JOHANNES T. MARTIN, Plaintiff-Appellant, v. LIVING ESSENTIALS, LLC, Defendant-Appellee.
For nearly twenty years Guinness World Records™ has listed suburban Chicago resident Johannes “Ted” Martin as the open singles champion for consecutive kicks of a footbag (commonly associated with the Hacky Sack brand). Martin's record of 63,326 kicks in just under nine hours has stood since 1997, and in this lawsuit under the Lanham Act, 15 U.S.C. §§ 1051–1141n, and the Illinois Right of Publicity Act, 765 ILCS 1075, he claims that the maker of 5-hour ENERGY is using his identity without permission to market that caffeinated drink. The district court dismissed the action for failure to state a claim, see FED. R. CIV. P. 12(b)(6), and Martin appeals.
Living Essentials, LLC, has been selling its “energy shot” since 2003. In 2013 the company launched a commercial featuring an actor who boasts that in just five hours—all because of 5-hour ENERGY—he disproved Einstein's theory of relativity, swam the English Channel twice, found Bigfoot, and “mastered origami while beating the record for Hacky Sack.” The actor, not to be mistaken for the 56-year-old Martin, appears to be folding an origami animal while kicking two footbags, not one. In his amended complaint Martin contends that the actor's mention of “beating the record for Hacky Sack” is an unmistakable reference to his achievement and, thus, a misappropriation of his “identity as the record holder.” What's more, says Martin in his complaint, the actor's “false representation” tarnished his “hard earned record” by attributing the feat to a “performance enhancing drug.” He seeks to enjoin further distribution of the commercial, recoup the defendant's profits from the marketing campaign, and be awarded “treble damages from loss of endorsement” (the last of these despite conceding that he's endorsed no product since earning the record). In the district court's view, however, Martin fails to state a claim under federal or state law because any consumer would understand the commercial to be “farcical hyperbole,” and the phrase “record for Hacky Sack” is too ambiguous to invoke Martin's “identity.” The state-law claim, the court added, is also barred by a one-year statute of limitations.
The district court interpreted Martin's claim under the Lanham Act to allege that Living Essentials' commercial amounts to false advertising. See 29 U.S.C. § 1125(a)(1)(B). Yet puffery and parody are not actionable, the court reasoned, and thus Martin has no claim under this theory. See Schering-Plough Healthcare Prods., Inc. v. Schwarz Pharma, Inc., 586 F.3d 500, 512 (7th Cir. 2009); Time Warner Cable, Inc. v. DIRECTV, INC., 497 F. 3d 144, 159–61 (2nd Cir. 2007). Martin emphasizes, however, that his federal claim is not about false advertising but rather false association or endorsement. The Lanham Act, in § 1125(a)(1)(A), provides a civil remedy if false or misleading factual representations are likely to confuse or deceive their audience about the plaintiff's “affiliation, connection, or association” with the defendant “or as to the origin, sponsorship, or approval of his or her goods, services, or commercial activities.” See Lexmark Int'l, Inc. v. Static Control Components, 134 S. Ct. 1377, 1384 (2014); Jordan v. Jewel Food Stores, Inc., 743 F.3d 509, 522 (7th Cir. 2014). The likelihood of an ordinary consumer being misled is what matters. See Parks v. LaFace Records, 329 F.3d 437, 445–46 (6th Cir. 2003); Abdul-Jabbar v. General Motors Corp., 85 F.3d 407, 410–11 (9th Cir. 1996). With advertising, even a parody of a celebrity can trigger liability; the critical question is whether consumers are likely to be confused and believe that the aggrieved party endorses or approves of a product. See White v. Samsung Elec. Am., Inc., 971 F.2d 1395, 1396, 1399–1401 (9th Cir. 1992) (remanding for trial on claim by TV hostess Vanna White that VCR ads featuring robot posed in wig and gown on Wheel of Fortune set implied her product endorsement and emphasizing importance of celebrity's level of public recognition). Martin insists that the 5-hour ENERGY commercial, which he calls “obscene,” implies that he endorses the company's energy shot and even suggests that, without using the caffeinated drink, he would not have set a footbag record and become famous.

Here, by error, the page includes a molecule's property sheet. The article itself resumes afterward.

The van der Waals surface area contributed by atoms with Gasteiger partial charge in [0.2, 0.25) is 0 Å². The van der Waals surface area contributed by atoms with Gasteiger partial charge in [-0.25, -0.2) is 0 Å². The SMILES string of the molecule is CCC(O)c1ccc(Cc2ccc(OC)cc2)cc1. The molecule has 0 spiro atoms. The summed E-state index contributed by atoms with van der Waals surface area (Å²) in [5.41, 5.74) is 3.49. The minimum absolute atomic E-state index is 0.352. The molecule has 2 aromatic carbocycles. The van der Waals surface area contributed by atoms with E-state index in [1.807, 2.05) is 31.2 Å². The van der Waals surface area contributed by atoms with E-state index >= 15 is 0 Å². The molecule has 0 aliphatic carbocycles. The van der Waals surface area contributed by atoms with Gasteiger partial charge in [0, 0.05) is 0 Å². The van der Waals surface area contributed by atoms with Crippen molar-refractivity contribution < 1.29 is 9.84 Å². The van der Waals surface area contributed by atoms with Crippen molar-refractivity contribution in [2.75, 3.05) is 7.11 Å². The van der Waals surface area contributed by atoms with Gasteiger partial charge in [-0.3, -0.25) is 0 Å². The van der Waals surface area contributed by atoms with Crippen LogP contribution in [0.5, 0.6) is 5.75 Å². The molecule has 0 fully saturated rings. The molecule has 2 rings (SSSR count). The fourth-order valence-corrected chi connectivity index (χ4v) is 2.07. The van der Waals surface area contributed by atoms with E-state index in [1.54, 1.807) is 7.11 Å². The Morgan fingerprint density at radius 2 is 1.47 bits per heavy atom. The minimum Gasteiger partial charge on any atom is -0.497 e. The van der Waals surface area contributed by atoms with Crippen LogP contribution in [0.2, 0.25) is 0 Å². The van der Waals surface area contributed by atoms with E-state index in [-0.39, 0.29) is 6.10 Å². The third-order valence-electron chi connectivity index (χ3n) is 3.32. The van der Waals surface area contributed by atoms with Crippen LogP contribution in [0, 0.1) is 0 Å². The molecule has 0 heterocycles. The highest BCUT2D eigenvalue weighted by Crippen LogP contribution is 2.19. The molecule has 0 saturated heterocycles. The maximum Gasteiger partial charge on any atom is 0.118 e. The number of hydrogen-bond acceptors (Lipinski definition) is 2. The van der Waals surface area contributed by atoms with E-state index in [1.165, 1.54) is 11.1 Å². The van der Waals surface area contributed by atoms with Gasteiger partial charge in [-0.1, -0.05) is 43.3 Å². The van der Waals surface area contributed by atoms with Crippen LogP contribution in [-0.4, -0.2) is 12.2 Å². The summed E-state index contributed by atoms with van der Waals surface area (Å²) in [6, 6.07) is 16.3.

Martin's take on the commercial is not reasonable. His complaint credits himself with “mass appeal” as “the record holder of a household name,” but whether that's bombast or taken seriously, we cannot imagine how this ad would confuse anyone into thinking that Martin himself endorses 5-hour ENERGY or that his use of the caffeinated drink explains a record set before the product came to market. The mention of Hacky Sack, after all, is sandwiched between obviously absurd achievements (which fine print in the 30-second commercial disclaims as “not actual results,” although who possibly would believe that the actor, with or without an energy shot, had disproved the theory of relativity or found the elusive Bigfoot?). And Martin's personal endorsement of 5-hour ENERGY cannot logically be inferred from the actor's claim that he “mastered origami while beating the record for Hacky Sack”; the actor cannot be accused of impersonating Martin, since he brags of besting, not holding for years, a footbag record. To eclipse Martin's record in five hours would require a superhuman effort of three to four kicks per second, but, that aside, why would a viewer assume that it was Martin's footbag record which had fallen? The actor is shown kicking two footbags, and Guinness World Records credits Finnish footbagger Juha-Matti Rytilahti, not Martin, with the most consecutive kicks of two footbags. Moreover, despite exhibits attached to Martin's complaint showing that he once was featured in a Trivial Pursuit question and an Upper Deck trading card, he does not plausibly allege that he enjoys the degree of public notoriety necessary to support a claim under the Lanham Act for false endorsement. See White, 971 F.2d at 1400. Nor does he claim to have achieved his world title while creating origami animals, as the commercial depicts.